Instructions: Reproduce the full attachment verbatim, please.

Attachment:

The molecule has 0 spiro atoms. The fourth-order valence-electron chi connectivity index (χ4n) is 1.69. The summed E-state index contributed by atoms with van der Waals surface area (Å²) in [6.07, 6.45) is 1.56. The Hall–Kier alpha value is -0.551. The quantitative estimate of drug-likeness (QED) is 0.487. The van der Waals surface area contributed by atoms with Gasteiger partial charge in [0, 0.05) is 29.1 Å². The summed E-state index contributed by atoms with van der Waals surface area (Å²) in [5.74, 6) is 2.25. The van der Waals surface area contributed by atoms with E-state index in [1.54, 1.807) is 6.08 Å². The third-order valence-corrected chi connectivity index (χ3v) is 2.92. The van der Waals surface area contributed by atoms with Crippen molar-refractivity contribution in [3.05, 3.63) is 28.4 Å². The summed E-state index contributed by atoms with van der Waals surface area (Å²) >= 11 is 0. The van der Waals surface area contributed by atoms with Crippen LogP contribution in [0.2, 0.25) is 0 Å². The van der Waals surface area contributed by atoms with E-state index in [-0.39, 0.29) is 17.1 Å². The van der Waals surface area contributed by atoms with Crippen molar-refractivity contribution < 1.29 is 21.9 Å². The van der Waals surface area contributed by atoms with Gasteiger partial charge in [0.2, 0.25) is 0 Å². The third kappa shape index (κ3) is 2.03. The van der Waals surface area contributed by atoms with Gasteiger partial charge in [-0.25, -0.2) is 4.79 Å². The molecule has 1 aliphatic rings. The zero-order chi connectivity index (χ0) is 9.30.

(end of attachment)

The molecule has 0 spiro atoms. The fourth-order valence-electron chi connectivity index (χ4n) is 1.69. The summed E-state index contributed by atoms with van der Waals surface area (Å²) in [6.07, 6.45) is 1.56. The Hall–Kier alpha value is -0.551. The quantitative estimate of drug-likeness (QED) is 0.487. The van der Waals surface area contributed by atoms with Gasteiger partial charge in [0, 0.05) is 29.1 Å². The summed E-state index contributed by atoms with van der Waals surface area (Å²) in [5.74, 6) is 2.25. The van der Waals surface area contributed by atoms with E-state index in [1.54, 1.807) is 6.08 Å². The third-order valence-corrected chi connectivity index (χ3v) is 2.92. The van der Waals surface area contributed by atoms with Crippen molar-refractivity contribution in [3.05, 3.63) is 28.4 Å². The summed E-state index contributed by atoms with van der Waals surface area (Å²) >= 11 is 0. The van der Waals surface area contributed by atoms with Crippen LogP contribution in [0.2, 0.25) is 0 Å². The van der Waals surface area contributed by atoms with E-state index in [-0.39, 0.29) is 17.1 Å². The van der Waals surface area contributed by atoms with Crippen molar-refractivity contribution < 1.29 is 21.9 Å². The van der Waals surface area contributed by atoms with Gasteiger partial charge in [0.2, 0.25) is 0 Å². The third kappa shape index (κ3) is 2.03. The van der Waals surface area contributed by atoms with Gasteiger partial charge in [-0.25, -0.2) is 4.79 Å². The molecule has 1 aliphatic rings. The zero-order chi connectivity index (χ0) is 9.30.